Tuesday, September 4, 2012

Funds amassing for Little River test

Scientists could identify amount, sources of pollution
By Nick Tabor, New Era Senior Staff Writer
Eleven years after the last test, the federal government still has Little River classified as “impaired.”
And if nothing changes within six years, a government agency will impose more restrictions on local farmers and businesses, in an effort to reduce river pollution, said Brian Lacefield, who works for Hopkinsville Elevator Company and Agri-Chem, LLC. For instance, it could ban fertilizers that local farmers depend on, Lacefield said.
Farmers and local officials want a new test conducted. Some believe the 2001 test lacked thoroughness, and they say their farming practices have become more eco-friendly since the test.
To that end, the Christian County Health Department will contribute $20,000 for a three-year test that will start in October. The board of health voted unanimously to do this.
Other public and private agencies will contribute as well. Altogether the test will cost $800,000, according to a proposal summary distributed to the board of health’s members.
Hopkinsville’s Surface and Stormwater Utility will contribute $221,025, according to the materials. Christian County Fiscal Court will vote soon on whether to contribute $10,000.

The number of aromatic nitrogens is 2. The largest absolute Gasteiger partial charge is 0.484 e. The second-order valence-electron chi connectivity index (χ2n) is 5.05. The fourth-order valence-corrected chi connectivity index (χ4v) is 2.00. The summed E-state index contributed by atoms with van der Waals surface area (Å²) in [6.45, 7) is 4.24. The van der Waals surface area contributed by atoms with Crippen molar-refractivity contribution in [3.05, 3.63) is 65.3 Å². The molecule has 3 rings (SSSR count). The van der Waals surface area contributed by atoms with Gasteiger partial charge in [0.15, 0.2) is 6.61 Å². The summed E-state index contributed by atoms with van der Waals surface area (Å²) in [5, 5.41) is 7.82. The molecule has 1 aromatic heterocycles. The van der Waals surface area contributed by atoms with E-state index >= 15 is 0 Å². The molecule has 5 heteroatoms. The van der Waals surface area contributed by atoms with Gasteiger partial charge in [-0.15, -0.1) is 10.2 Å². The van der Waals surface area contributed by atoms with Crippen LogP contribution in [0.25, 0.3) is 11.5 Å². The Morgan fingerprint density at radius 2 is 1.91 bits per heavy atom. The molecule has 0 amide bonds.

United States Geological Survey, which will perform the test, has agreed to contribute $400,000. Other funding will likely come from the Kentucky Agriculture Development fund and several farming organizations.
The 2001 test of Little River showed significant bacteria in the river. But it didn’t determine whether that bacteria came from commercial fertilizers, livestock or wildlife feces, sewer runoff or another source, said Dr. Wade Northington, a veterinarian, at the Aug. 20 meeting.
“The ag community is being blamed for some issues,” Lacefield said. “If this is our problem, we will fix it. But first we need to know if it’s our problem.”
Steve Bourne, the county’s planning director, said many people in this area object to the 2001 test for two reasons: They consider it too hasty and say it occurred during a time of high flows, when there was greater runoff and potentially more pollution than normal.
Lacefield fears it’s spawning misguided regulations.
“We all want to have safe waterways,” he said. “We all want everything to be in good shape. But we don’t want sweeping regulations that don’t even correct the problem.”
Assuming the Geological Survey organization re-tests the river, it will gather samples from 17 locations between October 2012 and September 2014. The samples will go to labs for testing, and the results will come out by September 2015, according to the proposal.
Lacefield is helping raise money for the project. Though some of the agencies likely to donate money still need to make their promises official, Lacefield doesn’t doubt that the testing will start this fall.
When major water sources are polluted, it costs more to clean and filter the water for public consumption, Bourne said. Ultimately consumers pay this cost via their bills.
“It’s a quality-of-life issue,” Bourne said. “Clean water is a life source to any community.”
This makes a thorough test of Little River crucial, Lacefield said. If pollutants are really entering the water, the first step toward eliminating them is pinpointing their sources.
“To be able to fix the problem, we have to know exactly what the problem is,” he said.

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